Discover winter wildlife close to home

Discover winter wildlife close to home

As December draws the year to a close, the shorter days and colder weather can make it less appealing to venture outdoors. But there is still plenty to enjoy in nature to make it worth the effort. So what is our wildlife up to in December, where can you go to see it, and how do you stay warm outside?

While most wildlife is less active over the winter, birds are still busy hunting for food. One of our most engaging small birds is the long-tailed tit. This tiny bird weighs about the same as a pound coin. Long-tailed tits are especially obvious in winter as small flocks gather in parks, in gardens, and on nature reserves.

Long-tailed tits have a distinctive striped head and pink and black wing markings. They are acrobatic, often hanging upside down on branches. With a tail that is longer than their body, these little birds bear a resemblance to a fluffy teaspoon! Look out for them at Brandon Hill, Hellenge Hill, or Willsbridge Valley.

Long tailed tit

(c) George Cook

Now most of the trees have lost their leaves, we can see their shape and character much more easily. Look for woodpecker holes, ferns and mosses growing on dead branches, and the texture of bark on different trees. A mature oak tree can support a huge variety of wildlife, from insects that supply birds with a food source, to deer feeding on acorns and bats that roost under loose bark.


(c) Steven Williams

If you’re in a woodland with hazel, there’s a chance that dormice are sleeping around you. After eating as much as possible over the autumn to store up fat reserves, these tiny mammals hibernate throughout the winter. A dormouse makes a cosy nest about the size of a tennis ball from leaves and moss, or buries itself just below the ground to keep warm.


WildNet - Danny Green/2020VISION

There is still plenty of fungi to see, often growing on dead branches or at the base of trees. See if you can spot the scarlet elf cup fungus in wetter areas. Bright red cups 4-5cm across grow on the woodland floor or on mossy branches. Enjoy a woodland walk at Browne’s Folly, Goblin Combe, or Prior’s Wood nature reserves.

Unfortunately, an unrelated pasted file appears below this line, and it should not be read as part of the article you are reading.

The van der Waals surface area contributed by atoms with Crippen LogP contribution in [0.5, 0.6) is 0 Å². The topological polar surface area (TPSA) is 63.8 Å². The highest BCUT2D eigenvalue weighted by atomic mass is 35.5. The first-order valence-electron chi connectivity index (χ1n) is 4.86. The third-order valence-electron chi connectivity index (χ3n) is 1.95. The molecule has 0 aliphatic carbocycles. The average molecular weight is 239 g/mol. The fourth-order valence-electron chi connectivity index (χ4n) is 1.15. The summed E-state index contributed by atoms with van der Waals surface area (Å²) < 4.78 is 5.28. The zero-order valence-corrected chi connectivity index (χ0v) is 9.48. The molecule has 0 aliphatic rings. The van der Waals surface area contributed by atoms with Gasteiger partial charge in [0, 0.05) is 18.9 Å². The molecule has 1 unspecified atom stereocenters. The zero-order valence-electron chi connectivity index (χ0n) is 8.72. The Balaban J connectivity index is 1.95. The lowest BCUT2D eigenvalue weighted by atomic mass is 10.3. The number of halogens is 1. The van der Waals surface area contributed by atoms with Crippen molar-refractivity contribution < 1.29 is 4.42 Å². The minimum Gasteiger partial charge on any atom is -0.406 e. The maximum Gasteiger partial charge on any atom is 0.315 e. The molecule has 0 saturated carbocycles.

February scarlet elf cup fungi

At Folly Farm, our Exmoor ponies have grown their thick winter coats. This consists of an insulating layer covered by a waterproof topcoat. They will continue grazing on scrub and rough grasses over the winter, making room for the wildflowers that will cover the hillside in spring and summer.

Exmoor ponies

Winter can be tough for wildlife. If you have a garden, hedgehogs, frogs, and butterflies are likely to have found some space to hide for the winter. Clearing leaf piles and dead vegetation can disturb them, so avoid the urge to tidy up until spring. Offer birds some extra food with seeds, peanuts, or suet and make sure there’s some clean water for them to drink.

If you have a pond, a few leaves getting in benefits wildlife but too many can reduce oxygen levels in the water. Taking some time to carefully clear these can benefit the amphibians and insects spending winter in your pond.

Hedgehog in autumn leaves

WildNet - Tom Marshall

With current restrictions, many of us will be planning to meet friends and family outdoors and thinking about how to keep warm. My job at Avon Wildlife Trust means being out on our nature reserves in all weathers. I’ve found that you don’t need expensive kit to stay warm and dry, just a breathable waterproof jacket with layers underneath.

I like to double up on everything – a thinner pair of socks under a thicker pair, leggings under trousers, and even two pairs of gloves if it’s really cold. Take a hot drink with you if you have a flask, bring some snacks, and keep moving!

We know that many people have found peace on our nature reserves in this difficult year. Find your nearest nature reserve here and enjoy some time outdoors safely within your local restrictions.